In A.K Kraipak v. Union of India, the acting Chief Commissioner of Forest was a member of the selection committee formulated for the task of appointing UPSC member in which his relative was a candidate. The Court held that there is an element of personal bias and hence the decision is liable to be struck down.
In Gullapalli Nageswara Rao v. APSRTC, the government’s decision to nationalize road transport was challenged. One of the grounds for challenge was that the Secretary of the Transport Department, who presided over the hearing, was biased, as he was the architect of the programme and the chief of the department responsible for its implementation. The court vacated the order on the grounds that, under the circumstances, the Secretary’s partiality precluded an impartial hearing.
The Way Ahead
It is a well settled principle of law and jurisprudence that elements of bias vitiate rule of law in a society governed by the same. India has been a witness as well as a victim of vesting of arbitrary power. The SEBI along with arbitrary vesting of powers, has been overburdened by the same responsibilities. The number of pending cases is piling as well as the number of rules and regulations has made the functioning of the market more cumbersome.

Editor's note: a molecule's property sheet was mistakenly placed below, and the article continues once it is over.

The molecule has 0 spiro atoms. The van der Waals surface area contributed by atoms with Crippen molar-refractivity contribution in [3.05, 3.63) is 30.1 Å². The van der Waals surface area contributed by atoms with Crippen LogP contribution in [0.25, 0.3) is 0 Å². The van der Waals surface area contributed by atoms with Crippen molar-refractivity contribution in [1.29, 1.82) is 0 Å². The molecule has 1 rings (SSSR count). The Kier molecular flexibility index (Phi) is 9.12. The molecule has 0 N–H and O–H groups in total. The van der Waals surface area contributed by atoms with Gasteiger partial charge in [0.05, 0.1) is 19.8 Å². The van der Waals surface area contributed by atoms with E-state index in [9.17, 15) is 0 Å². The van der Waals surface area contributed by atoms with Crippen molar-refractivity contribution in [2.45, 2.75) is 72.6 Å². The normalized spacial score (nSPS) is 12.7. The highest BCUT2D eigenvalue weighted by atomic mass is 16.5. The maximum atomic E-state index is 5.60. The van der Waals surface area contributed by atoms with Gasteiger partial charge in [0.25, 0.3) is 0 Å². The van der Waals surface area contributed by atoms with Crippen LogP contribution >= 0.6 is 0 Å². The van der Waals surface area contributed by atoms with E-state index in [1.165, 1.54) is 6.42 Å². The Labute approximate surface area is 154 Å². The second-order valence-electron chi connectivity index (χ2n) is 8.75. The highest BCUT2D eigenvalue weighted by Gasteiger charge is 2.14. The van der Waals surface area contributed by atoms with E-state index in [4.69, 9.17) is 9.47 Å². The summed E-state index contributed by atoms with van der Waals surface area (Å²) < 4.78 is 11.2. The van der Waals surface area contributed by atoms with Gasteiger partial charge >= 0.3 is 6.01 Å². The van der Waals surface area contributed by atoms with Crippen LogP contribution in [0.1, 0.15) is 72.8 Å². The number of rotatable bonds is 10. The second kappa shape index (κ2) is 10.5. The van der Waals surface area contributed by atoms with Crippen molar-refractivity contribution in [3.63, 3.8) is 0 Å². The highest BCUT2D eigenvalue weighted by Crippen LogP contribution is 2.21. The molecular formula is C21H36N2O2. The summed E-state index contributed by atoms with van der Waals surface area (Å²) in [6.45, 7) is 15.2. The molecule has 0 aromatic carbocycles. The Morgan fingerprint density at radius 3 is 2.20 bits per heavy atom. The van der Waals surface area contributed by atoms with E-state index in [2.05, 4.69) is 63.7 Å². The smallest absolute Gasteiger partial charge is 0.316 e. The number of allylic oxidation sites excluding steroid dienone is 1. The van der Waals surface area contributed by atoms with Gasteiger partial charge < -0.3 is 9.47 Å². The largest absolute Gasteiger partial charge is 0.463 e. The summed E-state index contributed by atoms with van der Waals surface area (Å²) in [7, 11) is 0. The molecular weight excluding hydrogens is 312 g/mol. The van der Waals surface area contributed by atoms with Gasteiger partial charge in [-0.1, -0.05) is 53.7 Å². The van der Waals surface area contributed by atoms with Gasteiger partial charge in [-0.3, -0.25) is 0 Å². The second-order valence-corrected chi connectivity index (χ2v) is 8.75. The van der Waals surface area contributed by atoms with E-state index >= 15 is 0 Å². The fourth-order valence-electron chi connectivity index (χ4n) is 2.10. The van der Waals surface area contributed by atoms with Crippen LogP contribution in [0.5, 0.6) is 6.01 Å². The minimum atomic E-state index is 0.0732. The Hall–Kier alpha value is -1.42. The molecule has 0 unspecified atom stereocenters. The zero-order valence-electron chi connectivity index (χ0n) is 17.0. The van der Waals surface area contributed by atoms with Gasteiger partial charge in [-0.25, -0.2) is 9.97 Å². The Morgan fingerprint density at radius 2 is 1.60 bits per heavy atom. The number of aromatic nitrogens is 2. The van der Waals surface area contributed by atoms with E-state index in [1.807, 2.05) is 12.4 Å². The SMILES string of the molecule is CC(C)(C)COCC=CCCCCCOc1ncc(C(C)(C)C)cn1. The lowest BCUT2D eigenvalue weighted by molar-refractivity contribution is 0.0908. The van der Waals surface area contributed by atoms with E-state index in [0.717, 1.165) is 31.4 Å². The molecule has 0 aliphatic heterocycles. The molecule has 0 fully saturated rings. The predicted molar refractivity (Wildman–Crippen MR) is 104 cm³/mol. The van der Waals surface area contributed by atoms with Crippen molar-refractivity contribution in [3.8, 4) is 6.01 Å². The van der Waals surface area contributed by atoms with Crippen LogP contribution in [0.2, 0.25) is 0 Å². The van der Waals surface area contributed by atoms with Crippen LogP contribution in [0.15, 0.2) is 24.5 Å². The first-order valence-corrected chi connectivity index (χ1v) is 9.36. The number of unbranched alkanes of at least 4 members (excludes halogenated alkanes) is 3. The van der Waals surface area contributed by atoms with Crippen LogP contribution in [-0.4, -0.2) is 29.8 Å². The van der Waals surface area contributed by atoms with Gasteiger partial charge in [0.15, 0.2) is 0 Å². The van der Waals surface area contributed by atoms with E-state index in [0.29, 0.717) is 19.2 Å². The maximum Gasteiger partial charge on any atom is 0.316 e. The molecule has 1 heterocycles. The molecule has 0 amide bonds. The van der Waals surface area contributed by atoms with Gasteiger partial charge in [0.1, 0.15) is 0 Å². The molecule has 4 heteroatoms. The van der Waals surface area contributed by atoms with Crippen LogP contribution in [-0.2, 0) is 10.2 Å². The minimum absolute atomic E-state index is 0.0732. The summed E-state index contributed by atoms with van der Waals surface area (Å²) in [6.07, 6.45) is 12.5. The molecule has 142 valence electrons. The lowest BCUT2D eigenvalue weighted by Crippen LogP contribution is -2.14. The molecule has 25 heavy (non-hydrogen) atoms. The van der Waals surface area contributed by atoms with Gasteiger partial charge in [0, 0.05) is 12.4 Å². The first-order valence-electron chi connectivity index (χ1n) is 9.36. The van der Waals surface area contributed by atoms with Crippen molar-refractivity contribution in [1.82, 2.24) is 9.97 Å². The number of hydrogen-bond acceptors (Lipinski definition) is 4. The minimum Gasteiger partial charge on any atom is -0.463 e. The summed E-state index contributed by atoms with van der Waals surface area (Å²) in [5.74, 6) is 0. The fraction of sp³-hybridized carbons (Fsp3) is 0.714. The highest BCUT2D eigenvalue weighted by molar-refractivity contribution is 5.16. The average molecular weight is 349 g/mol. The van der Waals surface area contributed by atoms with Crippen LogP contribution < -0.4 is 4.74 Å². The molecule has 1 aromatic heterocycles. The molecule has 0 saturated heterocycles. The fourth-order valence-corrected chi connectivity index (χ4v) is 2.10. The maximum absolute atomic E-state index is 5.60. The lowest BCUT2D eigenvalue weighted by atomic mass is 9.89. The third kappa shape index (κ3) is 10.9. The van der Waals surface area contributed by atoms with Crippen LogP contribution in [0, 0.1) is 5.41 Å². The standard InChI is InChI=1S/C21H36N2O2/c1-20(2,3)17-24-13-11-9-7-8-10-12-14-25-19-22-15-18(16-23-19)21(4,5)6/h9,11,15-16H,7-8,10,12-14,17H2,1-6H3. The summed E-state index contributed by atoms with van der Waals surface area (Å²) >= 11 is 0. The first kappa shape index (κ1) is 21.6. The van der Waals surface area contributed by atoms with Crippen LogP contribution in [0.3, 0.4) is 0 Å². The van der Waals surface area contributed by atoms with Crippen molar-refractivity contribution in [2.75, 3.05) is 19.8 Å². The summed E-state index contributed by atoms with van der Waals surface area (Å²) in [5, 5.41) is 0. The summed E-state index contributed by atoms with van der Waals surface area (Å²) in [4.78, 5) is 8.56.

There is a need to devise a separate judicial hierarchy for SEBI as was done in the case of Competition Appellate Tribunal (COMPAT) by virtue of Finance Act, 2017 and Intellectual Property Appellate Tribunal (IPAB) by virtue of Tribunal Reform Act, 2021. The smooth functioning of SEBI shall not only benefit SEBI itself but it shall also be virtuous for the Indian economy as a whole.
India has become the sweet spot for foreign investors. To attract investments for India, it is pivotal that Indian redressal mechanism instills confidence in investors with regard to settlement of disputes and claims in an effective manner. In India’s pursuit to become an economic superpower, it is important that the capital markets are responsive and responsible and not overburdened and cumbersome. Abiding by the principles of natural justice is a way, the goal is to achieve economic supremacy and the SEBI Act needs to be amended for constitutional, legal and economic reasons.